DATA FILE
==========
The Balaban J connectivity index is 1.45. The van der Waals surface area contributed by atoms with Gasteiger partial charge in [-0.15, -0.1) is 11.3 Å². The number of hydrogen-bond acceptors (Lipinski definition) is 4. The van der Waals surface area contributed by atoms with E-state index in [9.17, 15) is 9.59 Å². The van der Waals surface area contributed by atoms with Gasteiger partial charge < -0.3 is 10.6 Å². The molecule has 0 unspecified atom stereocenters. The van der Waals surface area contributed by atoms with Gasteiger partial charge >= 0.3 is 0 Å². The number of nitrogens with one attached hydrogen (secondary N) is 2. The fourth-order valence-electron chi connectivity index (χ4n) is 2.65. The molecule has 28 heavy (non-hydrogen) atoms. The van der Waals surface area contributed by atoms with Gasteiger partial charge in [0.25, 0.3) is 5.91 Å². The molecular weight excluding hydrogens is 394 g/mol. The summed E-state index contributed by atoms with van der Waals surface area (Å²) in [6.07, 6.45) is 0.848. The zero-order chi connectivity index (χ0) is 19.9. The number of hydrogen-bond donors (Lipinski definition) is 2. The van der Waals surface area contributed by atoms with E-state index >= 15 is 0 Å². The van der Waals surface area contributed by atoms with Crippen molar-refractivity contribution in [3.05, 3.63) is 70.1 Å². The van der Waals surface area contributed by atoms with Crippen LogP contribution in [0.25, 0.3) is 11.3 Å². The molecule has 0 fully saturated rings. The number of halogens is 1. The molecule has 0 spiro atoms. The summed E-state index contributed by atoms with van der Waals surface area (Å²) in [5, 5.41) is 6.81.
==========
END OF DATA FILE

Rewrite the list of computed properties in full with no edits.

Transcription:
The Balaban J connectivity index is 1.45. The van der Waals surface area contributed by atoms with Gasteiger partial charge in [-0.15, -0.1) is 11.3 Å². The number of hydrogen-bond acceptors (Lipinski definition) is 4. The van der Waals surface area contributed by atoms with E-state index in [9.17, 15) is 9.59 Å². The van der Waals surface area contributed by atoms with Gasteiger partial charge < -0.3 is 10.6 Å². The molecule has 0 unspecified atom stereocenters. The van der Waals surface area contributed by atoms with Gasteiger partial charge >= 0.3 is 0 Å². The number of nitrogens with one attached hydrogen (secondary N) is 2. The fourth-order valence-electron chi connectivity index (χ4n) is 2.65. The molecule has 28 heavy (non-hydrogen) atoms. The van der Waals surface area contributed by atoms with Gasteiger partial charge in [0.25, 0.3) is 5.91 Å². The molecular weight excluding hydrogens is 394 g/mol. The summed E-state index contributed by atoms with van der Waals surface area (Å²) in [6.07, 6.45) is 0.848. The zero-order chi connectivity index (χ0) is 19.9. The number of hydrogen-bond donors (Lipinski definition) is 2. The van der Waals surface area contributed by atoms with E-state index >= 15 is 0 Å². The van der Waals surface area contributed by atoms with Crippen molar-refractivity contribution in [3.05, 3.63) is 70.1 Å². The van der Waals surface area contributed by atoms with Crippen LogP contribution in [0.25, 0.3) is 11.3 Å². The molecule has 0 fully saturated rings. The number of halogens is 1. The molecule has 0 spiro atoms. The summed E-state index contributed by atoms with van der Waals surface area (Å²) in [5, 5.41) is 6.81.